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Kono Sekai no Katasumini

Kono Sekai no Katasumini

October 8, 2016

Hiroshima anime comes face-to-face with horrors of war


An anime historical film that faithfully mirrors the cityscape and lives of the ordinary people of wartime Hiroshima before it was leveled by a nuclear weapon will premiere in Japan in November.

In the opening scene of "Kono Sekai no Katasumini" (In This Corner of the World), Suzu, a young girl, strolls through the busy streets of the city’s Nakajima Honmachi district in late 1933.

“(The film) focuses on the details of life,” director Sunao Katabuchi said in a recent interview with The Asahi Shimbun. “While the war casts a shadow, ordinary lives appear shining as if a treasure.”

The Nakajima Honmachi district today forms part of the Hiroshima Peace Memorial Park, and was close to ground zero when the atomic bomb was dropped on the city on Aug. 6, 1945.

Katabuchi spent six years visiting Hiroshima to gather accounts from people about those days and thousands of photographs for his project. He said the interviews made him realize that the most awful thing about war was the sense of guilt felt by survivors.

The film is based on Fumiyo Kono’s manga of the same name. The protagonist, Suzu, marries a man in the naval port of Kure in 1944 at age 18. But the war casts a shadow over her life, and eventually the bombs begin to fall.

“Six years ago I started thinking about a film adaptation,” Katabuchi said. “I portrayed the city of Hofu in Yamaguchi Prefecture in 1955 for ‘Mai Mai Miracle.' For me, born in 1960, 1955 almost feels like a nostalgic year, but I felt that there was a gaping fault between the war years and the time that immediately followed, with a completely different world sandwiched between them. That was when I came across Kono’s original manga.

“I felt sympathy with how she portrays (the people of Hiroshima).”

Occupying one wall of the director’s room in his studio in Tokyo’s Suginami Ward are reference materials about the period, including publications about the histories of Hiroshima and Kure. Katabuchi said he collected more than 4,000 photographs to re-create the cityscape of the 1930s and 40s.

“Kono draws each scene after thorough research. She even adds a line that says, ‘If it is wrong, please tell me,’ ” Katabuchi said. “She grew up in Kure surrounded by people who knew how things were back then. In order for us who have no relation with Hiroshima to revisit and draw, I thought it would be a tough act to follow unless I did a lot of research.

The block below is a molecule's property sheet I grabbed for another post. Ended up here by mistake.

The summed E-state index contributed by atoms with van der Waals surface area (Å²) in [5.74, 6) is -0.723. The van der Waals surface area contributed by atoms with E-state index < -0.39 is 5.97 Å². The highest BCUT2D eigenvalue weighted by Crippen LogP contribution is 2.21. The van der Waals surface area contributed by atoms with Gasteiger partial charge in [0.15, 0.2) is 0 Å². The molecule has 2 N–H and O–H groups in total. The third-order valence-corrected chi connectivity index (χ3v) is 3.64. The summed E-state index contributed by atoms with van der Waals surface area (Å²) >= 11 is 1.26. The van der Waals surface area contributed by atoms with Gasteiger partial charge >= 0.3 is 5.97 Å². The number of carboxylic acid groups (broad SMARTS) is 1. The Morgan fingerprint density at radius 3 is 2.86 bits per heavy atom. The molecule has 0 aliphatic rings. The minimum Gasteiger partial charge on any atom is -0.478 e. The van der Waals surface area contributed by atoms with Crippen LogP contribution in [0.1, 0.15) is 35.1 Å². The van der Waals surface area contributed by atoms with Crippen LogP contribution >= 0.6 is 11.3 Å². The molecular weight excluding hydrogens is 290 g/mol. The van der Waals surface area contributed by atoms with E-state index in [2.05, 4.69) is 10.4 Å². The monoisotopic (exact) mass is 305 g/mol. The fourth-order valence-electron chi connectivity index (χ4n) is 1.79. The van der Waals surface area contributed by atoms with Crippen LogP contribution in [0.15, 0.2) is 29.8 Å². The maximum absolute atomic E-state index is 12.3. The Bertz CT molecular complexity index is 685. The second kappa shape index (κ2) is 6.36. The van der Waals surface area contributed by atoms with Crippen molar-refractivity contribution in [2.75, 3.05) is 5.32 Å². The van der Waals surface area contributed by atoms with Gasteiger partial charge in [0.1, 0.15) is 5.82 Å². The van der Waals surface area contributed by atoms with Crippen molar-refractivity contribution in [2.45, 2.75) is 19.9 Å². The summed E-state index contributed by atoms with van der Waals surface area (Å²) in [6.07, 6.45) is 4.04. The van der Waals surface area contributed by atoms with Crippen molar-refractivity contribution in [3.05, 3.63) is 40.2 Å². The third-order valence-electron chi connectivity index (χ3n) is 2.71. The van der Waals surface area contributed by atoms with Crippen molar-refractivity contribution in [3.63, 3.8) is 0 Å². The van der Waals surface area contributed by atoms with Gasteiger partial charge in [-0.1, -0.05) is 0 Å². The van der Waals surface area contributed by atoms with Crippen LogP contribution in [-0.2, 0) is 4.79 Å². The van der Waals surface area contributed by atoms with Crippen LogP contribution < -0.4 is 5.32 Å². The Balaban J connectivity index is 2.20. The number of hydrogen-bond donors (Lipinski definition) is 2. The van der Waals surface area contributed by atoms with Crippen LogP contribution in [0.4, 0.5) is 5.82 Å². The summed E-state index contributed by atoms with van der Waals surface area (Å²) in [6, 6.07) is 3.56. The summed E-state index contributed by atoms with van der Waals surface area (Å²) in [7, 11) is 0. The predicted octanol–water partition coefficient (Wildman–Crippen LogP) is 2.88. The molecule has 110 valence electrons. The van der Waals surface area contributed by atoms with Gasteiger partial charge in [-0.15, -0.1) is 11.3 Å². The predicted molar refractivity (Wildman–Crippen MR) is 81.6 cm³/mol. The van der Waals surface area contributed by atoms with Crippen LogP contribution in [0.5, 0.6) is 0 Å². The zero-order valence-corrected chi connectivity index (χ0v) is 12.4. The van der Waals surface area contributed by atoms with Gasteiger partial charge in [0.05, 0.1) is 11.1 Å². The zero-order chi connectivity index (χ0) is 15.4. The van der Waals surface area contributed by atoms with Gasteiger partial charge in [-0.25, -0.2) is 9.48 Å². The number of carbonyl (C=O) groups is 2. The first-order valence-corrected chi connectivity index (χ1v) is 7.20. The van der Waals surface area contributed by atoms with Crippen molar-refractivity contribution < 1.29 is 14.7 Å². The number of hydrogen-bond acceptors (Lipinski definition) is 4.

“I read the original manga and could relate to the first part where people peacefully live their ordinary lives. But the next moment I see bombs raining down on their heads. How absurd is that? I wanted audiences to feel the same way."

The director said Suzu is a symbol of the people who actually lived through wartime Hiroshima, so she is a realistic character.

“When I thought about how I should express her feelings, I came up with the idea to draw the actual scenery (as it was back then),” Katabuchi said.

The cityscape of 1933 is resurrected on the screen as the film opens.

“There was the Otsuya muslin shop standing in front of a building that housed the Taishoya Gofukuten kimono fabrics shop, which still stands today,” Katabuchi said of the film’s opening sequence. “We studied as many photographs as possible, but we still didn’t know what the shop looked like.

“Then we found a woman who lived in a house next to it when she was young. She was able to describe how the store window looked and even how the handrails were installed. She said that they were gold-colored, and that she still remembered how they felt on her back when she leaned against them.”

The director also found a person who had a photo album that survived the war with snapshots of how the area looked before it was damaged during the war, including an area where a barbershop once stood.

We were given a privilege to step into the past--into something very important,” Katabuchi said. “That was what we were thinking when we listened to their accounts.

“Today, I can only listen to accounts from those who were children at the time. Even the oldest person was born in 1928.

“Catching shrimp in a river, eating baked ’mikan’ (Japanese mandarin oranges), and things like that. These are the childhood memories about the city they are able to recall. But they never talked about how the atomic bomb changed everything.

“The Nakajima Honmachi that disappeared with the atomic bomb has left a strong impression that it was a town where a lot of children played.”

After Katabuchi finished making the film, he thought differently about the war.

“War is really horrible,” Katabuchi said. “Here is this peaceful person named Suzu living an ordinary life in an ordinary town, and then everything is blasted to nothing.

“It was the war that trampled their everyday lives. The most abominable thing about war is the sense of guilt that war instills in the survivors.

“Before I made the movie, I couldn’t help feeling pity for them for having bombs raining down on their heads. But after I finished making it, I can’t help feeling pity for them because they have to live with regret and agony for not being able to save their loved ones.”

“In This Corner of the World” is scheduled to open Nov. 12.

(This article is based on an interview by Keiichiro Inoue.)


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